Yellowstone National Park preserves the most extraordinary collection of hot springs, geysers, mudpots, fumaroles, and travertine terraces on Earth. More than 10,000 hydrothermal features are found here, of which more than 500 are geysers.
Microorganisms called thermophiles, or heat lovers, make their homes in the hydrothermal features of Yellowstone. Although individually they are too small to be seen with the naked eye, so many are grouped together in the park's hydrothermal features—trillions!—that they often appear as masses of color. Many of these microorganisms are also called extremophiles because they inhabit environments that are extreme to human life. Imagine living in near-boiling temperatures, in hydrothermal features with the alkalinity of baking soda, or in water so acidic that it can burn holes in clothing; microorganisms in Yellowstone not only exist in such conditions, but require these extremes to thrive.
MudpotsMudpots are acidic features with a limited water supply. Some microorganisms use hydrogen sulfide, which rises from deep within the earth, as an energy source. They help convert the gas to sulfuric acid, which breaks down rock into clay. Various gases escape through the wet clay mud, causing it to bubble. Mudpot consistency and activity vary with the seasons and precipitation. (More about Mudpots)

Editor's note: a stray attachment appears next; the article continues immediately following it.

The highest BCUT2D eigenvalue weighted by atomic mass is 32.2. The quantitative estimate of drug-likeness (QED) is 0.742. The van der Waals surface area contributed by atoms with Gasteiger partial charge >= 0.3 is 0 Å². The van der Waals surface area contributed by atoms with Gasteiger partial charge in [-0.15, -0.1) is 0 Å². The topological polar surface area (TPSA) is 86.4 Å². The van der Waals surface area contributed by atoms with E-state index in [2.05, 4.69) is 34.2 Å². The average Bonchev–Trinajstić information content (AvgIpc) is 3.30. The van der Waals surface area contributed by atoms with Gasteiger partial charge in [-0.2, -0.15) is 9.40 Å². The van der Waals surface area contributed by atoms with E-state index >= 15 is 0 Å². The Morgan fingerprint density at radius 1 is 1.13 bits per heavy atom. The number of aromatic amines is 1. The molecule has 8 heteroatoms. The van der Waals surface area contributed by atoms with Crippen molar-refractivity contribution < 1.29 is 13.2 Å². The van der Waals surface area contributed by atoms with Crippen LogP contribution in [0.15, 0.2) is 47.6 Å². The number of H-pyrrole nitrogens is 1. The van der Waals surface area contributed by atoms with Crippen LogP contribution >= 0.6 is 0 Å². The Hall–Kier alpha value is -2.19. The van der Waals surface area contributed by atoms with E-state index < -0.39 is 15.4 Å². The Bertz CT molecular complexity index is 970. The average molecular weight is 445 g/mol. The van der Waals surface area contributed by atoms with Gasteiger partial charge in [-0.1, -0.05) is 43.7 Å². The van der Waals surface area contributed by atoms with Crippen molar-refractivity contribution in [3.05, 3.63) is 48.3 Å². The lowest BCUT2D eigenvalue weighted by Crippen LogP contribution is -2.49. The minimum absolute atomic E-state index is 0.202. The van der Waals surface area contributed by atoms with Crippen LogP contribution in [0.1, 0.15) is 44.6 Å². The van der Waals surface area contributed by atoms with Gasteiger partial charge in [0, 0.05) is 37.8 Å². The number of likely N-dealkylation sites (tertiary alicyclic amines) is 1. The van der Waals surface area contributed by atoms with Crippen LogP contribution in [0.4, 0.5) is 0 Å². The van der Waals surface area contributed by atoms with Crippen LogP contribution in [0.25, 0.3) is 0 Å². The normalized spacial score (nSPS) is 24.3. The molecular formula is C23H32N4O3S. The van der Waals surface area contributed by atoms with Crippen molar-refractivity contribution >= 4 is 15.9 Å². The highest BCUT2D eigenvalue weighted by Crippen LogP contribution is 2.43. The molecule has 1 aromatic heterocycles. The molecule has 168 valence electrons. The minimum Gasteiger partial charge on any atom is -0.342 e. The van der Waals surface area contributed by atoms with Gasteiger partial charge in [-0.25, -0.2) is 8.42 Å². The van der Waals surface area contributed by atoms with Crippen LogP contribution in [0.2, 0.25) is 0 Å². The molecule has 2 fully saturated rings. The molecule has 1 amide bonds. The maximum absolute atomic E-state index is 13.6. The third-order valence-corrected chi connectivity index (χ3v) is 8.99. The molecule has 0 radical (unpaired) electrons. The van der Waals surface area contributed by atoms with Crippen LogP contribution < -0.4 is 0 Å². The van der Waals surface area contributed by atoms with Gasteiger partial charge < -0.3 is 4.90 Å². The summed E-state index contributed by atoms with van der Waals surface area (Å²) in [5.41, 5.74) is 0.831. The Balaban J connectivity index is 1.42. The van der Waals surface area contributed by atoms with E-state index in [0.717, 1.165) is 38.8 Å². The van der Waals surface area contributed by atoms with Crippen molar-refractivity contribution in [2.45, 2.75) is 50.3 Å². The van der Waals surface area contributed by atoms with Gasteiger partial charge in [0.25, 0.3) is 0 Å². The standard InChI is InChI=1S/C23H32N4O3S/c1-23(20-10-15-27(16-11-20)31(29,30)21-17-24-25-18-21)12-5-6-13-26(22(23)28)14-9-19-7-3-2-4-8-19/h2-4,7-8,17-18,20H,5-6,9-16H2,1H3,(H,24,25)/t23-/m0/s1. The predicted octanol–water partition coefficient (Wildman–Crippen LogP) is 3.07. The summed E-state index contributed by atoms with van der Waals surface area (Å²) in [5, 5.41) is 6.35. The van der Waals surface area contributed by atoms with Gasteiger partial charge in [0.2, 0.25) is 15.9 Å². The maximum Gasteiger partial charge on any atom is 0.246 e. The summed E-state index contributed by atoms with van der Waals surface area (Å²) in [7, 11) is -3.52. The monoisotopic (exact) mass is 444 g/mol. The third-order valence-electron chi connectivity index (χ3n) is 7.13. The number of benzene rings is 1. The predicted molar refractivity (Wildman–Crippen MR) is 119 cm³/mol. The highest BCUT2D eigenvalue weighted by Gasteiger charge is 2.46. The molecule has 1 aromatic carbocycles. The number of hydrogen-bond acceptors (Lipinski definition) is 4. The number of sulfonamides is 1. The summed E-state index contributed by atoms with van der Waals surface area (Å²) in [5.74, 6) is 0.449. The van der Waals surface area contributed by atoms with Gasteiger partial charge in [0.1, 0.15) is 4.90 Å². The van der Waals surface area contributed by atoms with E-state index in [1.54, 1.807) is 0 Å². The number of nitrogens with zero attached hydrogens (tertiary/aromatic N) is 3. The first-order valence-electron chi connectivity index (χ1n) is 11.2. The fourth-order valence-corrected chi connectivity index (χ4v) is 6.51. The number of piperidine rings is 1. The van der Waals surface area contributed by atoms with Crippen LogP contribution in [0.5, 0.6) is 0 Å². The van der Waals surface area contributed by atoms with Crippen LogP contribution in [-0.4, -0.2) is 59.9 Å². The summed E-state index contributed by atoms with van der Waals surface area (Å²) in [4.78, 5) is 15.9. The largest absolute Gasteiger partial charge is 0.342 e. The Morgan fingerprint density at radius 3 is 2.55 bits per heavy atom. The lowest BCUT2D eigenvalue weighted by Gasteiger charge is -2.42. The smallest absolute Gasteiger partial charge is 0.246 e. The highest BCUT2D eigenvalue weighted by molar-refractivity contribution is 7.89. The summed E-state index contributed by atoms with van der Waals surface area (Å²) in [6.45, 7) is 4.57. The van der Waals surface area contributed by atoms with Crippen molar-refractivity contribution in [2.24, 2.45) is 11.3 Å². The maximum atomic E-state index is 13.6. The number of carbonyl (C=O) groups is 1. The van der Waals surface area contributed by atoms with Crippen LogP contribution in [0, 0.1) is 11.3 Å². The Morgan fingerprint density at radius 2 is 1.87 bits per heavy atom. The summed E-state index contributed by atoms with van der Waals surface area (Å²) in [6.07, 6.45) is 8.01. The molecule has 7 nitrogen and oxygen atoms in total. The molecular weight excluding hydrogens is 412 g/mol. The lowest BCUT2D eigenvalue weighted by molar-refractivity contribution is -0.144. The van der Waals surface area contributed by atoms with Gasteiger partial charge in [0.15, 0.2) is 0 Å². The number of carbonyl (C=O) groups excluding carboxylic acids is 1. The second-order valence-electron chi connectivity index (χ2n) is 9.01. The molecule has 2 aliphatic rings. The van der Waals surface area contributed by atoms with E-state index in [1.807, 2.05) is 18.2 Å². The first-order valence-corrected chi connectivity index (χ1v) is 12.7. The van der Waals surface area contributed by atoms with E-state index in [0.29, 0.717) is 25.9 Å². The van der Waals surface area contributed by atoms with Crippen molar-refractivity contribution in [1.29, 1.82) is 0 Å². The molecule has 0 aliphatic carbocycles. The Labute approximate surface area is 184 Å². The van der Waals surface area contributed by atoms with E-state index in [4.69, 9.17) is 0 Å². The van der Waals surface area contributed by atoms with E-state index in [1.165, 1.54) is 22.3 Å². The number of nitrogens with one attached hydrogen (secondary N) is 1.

Travertine TerracesTravertine terraces are formed from limestone (calcium carbonate). Water rises through the limestone, carrying high amounts of dissolved calcium carbonate. At the surface, carbon dioxide is released and calcium carbonate is deposited, forming travertine, the chalky white rock of the terraces. Due to the rapid rate of deposition, these features constantly and quickly change. (More about Travertine Terraces)
GeysersGeysers are hot springs with constrictions in their plumbing, usually near the surface, that prevent water from circulating freely to the surface where heat would escape. The deepest circulating water can exceed the surface boiling point (199°F/93°C). Surrounding pressure also increases with depth, similar to the ocean. Increased pressure exerted by the enormous weight of the overlying water prevents the water from boiling. As the water rises, steam forms. Bubbling upward, steam expands as it nears the top of the water column. At a critical point, the confined bubbles actually lift the water above, causing the geyser to splash or overflow. This decreases pressure on the system, and violent boiling results. Tremendous amounts of steam force water out of the vent, and an eruption begins. Water is expelled faster than it can enter the geyser's plumbing system, and the heat and pressure gradually decrease. The eruption stops when the water reservoir is depleted or when the system cools. (More about Geysers)
Last updated: September 30, 2016